On the signing of the Good Friday Agreement, US Senator George Mitchell famously said that that was the easy bit. The hard part was going to be implementing it. And he was right.
The twists and turns from April 10, 1998, to April 2013 have been many. At times, the process has collapsed. At other times, it looked as if securocrats and the wreckers were going to succeed and the whole peace process was going to unravel.
But, with patience and perseverance, 15 years after the Good Friday Agreement was achieved we have stable power-sharing arrangements and political institutions that are working and continue to enjoy popular support.
So successful has it been that the agreement is seen internationally as an example of how deep-rooted conflicts can be resolved.
International delegations are regular visitors to the Assembly and unionist and republican leaders frequently travel to trouble-spots around the world to speak about our unique agreement.
Of course, it isn't a perfect agreement. It was, after all, a compromise between conflicting political positions after decades of violence and generations of division.
Unlike the efforts that governments had concocted before – from Sunningdale in December 1973 through to the Anglo-Irish Agreement in 1985 – the Good Friday Agreement was genuinely comprehensive and inclusive and addressed the broad range of issues that had been previously ignored.
It deals with constitutional issues, political matters and institutional issues. It put in place a mechanism to hold a border poll to address the issue of partition.
It also set up political structures that provide for the sharing of power, while including checks and balances to prevent a recurrence of past political abuses.
It secured remarkable progress in the areas of policing and justice, demilitarisation and arms, discrimination and sectarianism, equality, human rights and the Irish language. The underlying ethos of the agreement and the major difference between it and all its predecessors is that equality lies at its core.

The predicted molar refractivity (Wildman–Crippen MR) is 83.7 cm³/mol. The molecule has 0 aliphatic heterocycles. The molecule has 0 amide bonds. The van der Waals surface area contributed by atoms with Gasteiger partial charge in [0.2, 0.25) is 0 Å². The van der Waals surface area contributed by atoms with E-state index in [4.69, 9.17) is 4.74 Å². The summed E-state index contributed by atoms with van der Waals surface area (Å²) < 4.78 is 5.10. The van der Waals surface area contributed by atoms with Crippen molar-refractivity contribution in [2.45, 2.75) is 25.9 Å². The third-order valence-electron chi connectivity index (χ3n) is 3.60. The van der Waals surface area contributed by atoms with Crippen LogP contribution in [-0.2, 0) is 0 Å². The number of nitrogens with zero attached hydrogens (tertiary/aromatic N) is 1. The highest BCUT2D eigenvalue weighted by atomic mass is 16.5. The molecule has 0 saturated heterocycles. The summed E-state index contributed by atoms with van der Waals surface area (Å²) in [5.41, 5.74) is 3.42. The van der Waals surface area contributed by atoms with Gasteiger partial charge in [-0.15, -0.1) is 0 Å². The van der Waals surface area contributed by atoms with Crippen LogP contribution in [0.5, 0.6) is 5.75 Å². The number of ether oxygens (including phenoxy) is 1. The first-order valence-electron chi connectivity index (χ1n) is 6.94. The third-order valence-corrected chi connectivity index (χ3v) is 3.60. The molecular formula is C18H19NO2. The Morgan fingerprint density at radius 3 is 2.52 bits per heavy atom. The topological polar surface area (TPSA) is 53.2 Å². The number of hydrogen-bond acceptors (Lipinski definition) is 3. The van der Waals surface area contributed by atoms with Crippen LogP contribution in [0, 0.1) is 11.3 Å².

Since 1998, there have been further negotiations. The unionist leaderships have sought to minimise the implementation of the agreement. Republicans have argued for maximum implementation.
As a result and, in particular, because of the failure of the British and Irish governments to fulfil their obligations, there are a number of outstanding issues arising from the agreement, including a Bill of Rights for the north of Ireland.
This is not a nationalist, or a unionist, issue. A Bill of Rights would offer protections for the most vulnerable; it would respect the diversity of our community and would have equality at its very core.
Other outstanding issues include an all-island Charter of Rights, the establishment of the North-South Consultative Forum, the introduction of an Acht na Gaeilge (Irish language Act) and a resolution to the issue of OTRs.
The British Government has also failed to act on its Weston Park commitment to hold an independent inquiry into the killing of human rights lawyer Pat Finucane and, at the same time, has allowed the securocrats to continue to abuse human rights, most clearly in the continued detention of Marian Price and Martin Corey.
But it is in respect of a victim-centred truth and reconciliation process that much work still needs done.
This will be a huge challenge. Sinn Fein believes that the best way of doing this is through the establishment of an Independent International Truth Commission.
The two governments, former combatants and those in leadership across Ireland and Britain need to be part of such a process. There can be no hierarchy of victims.
The people of this island need a genuine process of national reconciliation. There can be no going back. The tiny minorities who want to cling to the past must be rejected. Sectarianism must be tackled and ended.
The promise of the Good Friday Agreement for a new society in which all citizens are respected and where fairness and justice and equality are the guiding principles has to be advanced.